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Now Sydney has two casinos run by companies unfit to hold a gaming licence

Sydney now has two casinos run by companies deemed unfit to hold a gaming licence.

The independent inquiry into Star Entertainment Group, operator of The Star casino, has found it “not suitable” to hold a New South Wales casino licence.

This follows a similar finding against Crown Resorts in NSW in 2021 (and in Victoria and Western Australia since).

Read more: Crown Sydney casino opens – another beacon for criminals looking to launder dirty money

Star is also facing an inquiry in Queensland, where it operates two casinos.

The litany of malfeasance at its Sydney casino is on par with (and perhaps even greater than) Crown’s, with the inquiry overseen by Adam Bell SC finding it threw its doors open to vulnerable gamblers and criminal infiltrators for years.

The chief of NSW’s new casino regulator, Philip Crawford, said Star’s “institutional arrogance” was “breathtaking”. It had knowingly facilitated money laundering, and made no effort to work out what it needed to fix about its organisational culture.

Whether Star can now satisfy him it can learn now may determine if it gets to keep its licence.

But just as important as it fixing its culture is the wider issue of fixing the failed regulatory and political culture that has allowed institutional corruption to flourish.

Obscuring gambling transactions

The report cites a litany of failures by the company to adhere to anti-money-laundering and counterterrorism regulations.

One was allowing A$908 million over seven years to pass through the casino in contravention of anti-money-laundering rules, fabricating receipts to hide the truth.

This involved allowing guests at the complex’s hotel to buy casino chips using China UnionPay credit cards and recording the transactions as hotel-related expenses. This breached China UnionPay’s ban on its cards being used for gambling.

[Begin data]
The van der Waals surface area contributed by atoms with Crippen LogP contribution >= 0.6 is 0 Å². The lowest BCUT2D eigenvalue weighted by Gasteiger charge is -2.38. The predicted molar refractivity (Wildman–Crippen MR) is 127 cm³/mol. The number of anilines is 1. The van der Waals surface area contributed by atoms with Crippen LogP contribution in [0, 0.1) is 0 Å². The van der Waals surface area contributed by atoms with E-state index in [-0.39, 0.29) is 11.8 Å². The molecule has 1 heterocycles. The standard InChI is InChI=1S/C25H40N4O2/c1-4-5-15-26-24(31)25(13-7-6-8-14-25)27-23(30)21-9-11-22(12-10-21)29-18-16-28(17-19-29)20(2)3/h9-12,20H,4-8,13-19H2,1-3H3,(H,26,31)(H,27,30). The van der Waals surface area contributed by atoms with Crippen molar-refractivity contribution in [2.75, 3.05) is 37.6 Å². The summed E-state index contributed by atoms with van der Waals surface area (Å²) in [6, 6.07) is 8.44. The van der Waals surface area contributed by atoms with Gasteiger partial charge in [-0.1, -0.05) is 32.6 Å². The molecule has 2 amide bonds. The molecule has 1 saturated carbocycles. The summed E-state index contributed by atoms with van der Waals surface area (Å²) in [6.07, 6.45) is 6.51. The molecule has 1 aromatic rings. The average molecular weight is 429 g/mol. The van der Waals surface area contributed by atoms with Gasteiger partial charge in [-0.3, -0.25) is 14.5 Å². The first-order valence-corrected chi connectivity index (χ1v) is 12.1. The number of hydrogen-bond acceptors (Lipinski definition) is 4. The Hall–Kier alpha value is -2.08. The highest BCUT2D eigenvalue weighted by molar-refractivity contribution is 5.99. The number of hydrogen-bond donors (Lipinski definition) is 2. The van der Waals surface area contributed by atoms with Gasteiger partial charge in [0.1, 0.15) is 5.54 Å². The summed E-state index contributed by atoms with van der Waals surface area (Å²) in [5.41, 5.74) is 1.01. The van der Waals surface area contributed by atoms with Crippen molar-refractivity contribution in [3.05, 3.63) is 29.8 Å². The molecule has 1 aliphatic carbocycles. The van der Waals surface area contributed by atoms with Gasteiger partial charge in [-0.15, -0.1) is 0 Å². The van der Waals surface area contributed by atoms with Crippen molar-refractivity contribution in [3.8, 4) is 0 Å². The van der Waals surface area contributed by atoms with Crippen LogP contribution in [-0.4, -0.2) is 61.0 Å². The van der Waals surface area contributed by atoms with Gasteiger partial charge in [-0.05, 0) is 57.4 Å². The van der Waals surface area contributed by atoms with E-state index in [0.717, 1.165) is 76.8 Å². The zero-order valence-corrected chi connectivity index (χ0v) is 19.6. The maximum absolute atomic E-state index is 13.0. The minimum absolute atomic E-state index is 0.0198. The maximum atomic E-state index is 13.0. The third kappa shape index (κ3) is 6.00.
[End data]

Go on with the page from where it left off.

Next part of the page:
The Star also appeared to deliberately mislead its banker, NAB. When the bank queried such transactions, including at the request of China Pay, Star executives made “false, misleading and unethical communications”.

The Star casino’s breaches took place over years, with deliberate intent to obscure the truth. Dan Himbrechts/AAP

Another breach of anti-money-laundering rules was to allow a junket operator, SunCity, to run a private gaming room (known as Salon 95) with its own “cage” (where cash is exchanged for casino chips).

The cage operated from 2018 until 2021 – ending only after the arrest in China of SunCity’s principal, Alvin Chau, in December 2021. The report says Star knew enough to close Salon 95 and end its relationship with SunCity at least three years earlier.

Casino’s culture needs fixing

The report concludes Star’s risk-management processes were deficient, and the overall culture poor.

Executives failed to take issues seriously and communicate them promptly and accurately to the board of directors. The board in turn failed to properly address issues of which directors were aware.

Among the report’s recommendations is introducing a gaming smart card that will enable the casino (and authorities) to track all gambling activity.

Crawford said all options were on the table, and that the Independent Casino Commission would not hesitate to close The Star down if it does not show cause for keeping its licence.

Time will tell.

The commission replaced the Independent Liquor and Gaming Authority as casino requlator only last month. The regulatory overhaul also includes higher penalties for breaches (to a maximum of $100 million) and clarifies the regulator’s powers to suspend or cancel a casino licence.

Victoria introduced similar legislation, and a new gambling regulator, in the wake of its royal commission.

But is this enough?

What about the regulatory culture?

This inquiry, as with the others, further exposes a culture of gambling regulation bent to the influence of gambling operators.

The activities of Star (and of Crown) took place over many years, under the nose of regulators. None of revelations triggering these inquiries came from regulators. They came from whistleblowers and investigative journalists, with the assistance of concerned politicians such as Andrew Wilkie.

Regulators have been nobbled by limited resources, lack of political support and even bullying by gambling operators.

Read more: Responsible gambling – a bright shining lie Crown Resorts and others can no longer hide behind

Donations, revolving door appointments, relationship-building (with promises of significant state revenue) and, in some cases, outright political campaigning has beaten politicians into submission.

From cosy lunches with a power media figure and a NSW premier, to opaque preferential deals for prime real estate, and repeated “memoranda of understanding” between NSW’s pokie clubs and the state government, Australian political culture needs major reform

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